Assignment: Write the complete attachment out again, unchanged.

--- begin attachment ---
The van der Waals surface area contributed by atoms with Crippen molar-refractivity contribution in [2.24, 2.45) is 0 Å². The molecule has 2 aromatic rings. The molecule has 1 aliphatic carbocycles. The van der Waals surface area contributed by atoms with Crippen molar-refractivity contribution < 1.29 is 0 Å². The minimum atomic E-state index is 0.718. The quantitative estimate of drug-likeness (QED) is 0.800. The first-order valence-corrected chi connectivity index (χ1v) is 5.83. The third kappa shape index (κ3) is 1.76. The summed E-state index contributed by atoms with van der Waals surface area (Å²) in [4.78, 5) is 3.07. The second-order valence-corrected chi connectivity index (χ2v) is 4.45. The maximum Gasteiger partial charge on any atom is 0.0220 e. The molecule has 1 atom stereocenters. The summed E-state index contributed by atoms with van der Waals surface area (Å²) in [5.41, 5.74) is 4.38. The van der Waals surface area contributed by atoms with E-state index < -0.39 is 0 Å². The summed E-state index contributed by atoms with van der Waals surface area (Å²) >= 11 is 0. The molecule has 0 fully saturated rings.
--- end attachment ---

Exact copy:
The van der Waals surface area contributed by atoms with Crippen molar-refractivity contribution in [2.24, 2.45) is 0 Å². The molecule has 2 aromatic rings. The molecule has 1 aliphatic carbocycles. The van der Waals surface area contributed by atoms with Crippen molar-refractivity contribution < 1.29 is 0 Å². The minimum atomic E-state index is 0.718. The quantitative estimate of drug-likeness (QED) is 0.800. The first-order valence-corrected chi connectivity index (χ1v) is 5.83. The third kappa shape index (κ3) is 1.76. The summed E-state index contributed by atoms with van der Waals surface area (Å²) in [4.78, 5) is 3.07. The second-order valence-corrected chi connectivity index (χ2v) is 4.45. The maximum Gasteiger partial charge on any atom is 0.0220 e. The molecule has 1 atom stereocenters. The summed E-state index contributed by atoms with van der Waals surface area (Å²) in [5.41, 5.74) is 4.38. The van der Waals surface area contributed by atoms with E-state index < -0.39 is 0 Å². The summed E-state index contributed by atoms with van der Waals surface area (Å²) >= 11 is 0. The molecule has 0 fully saturated rings.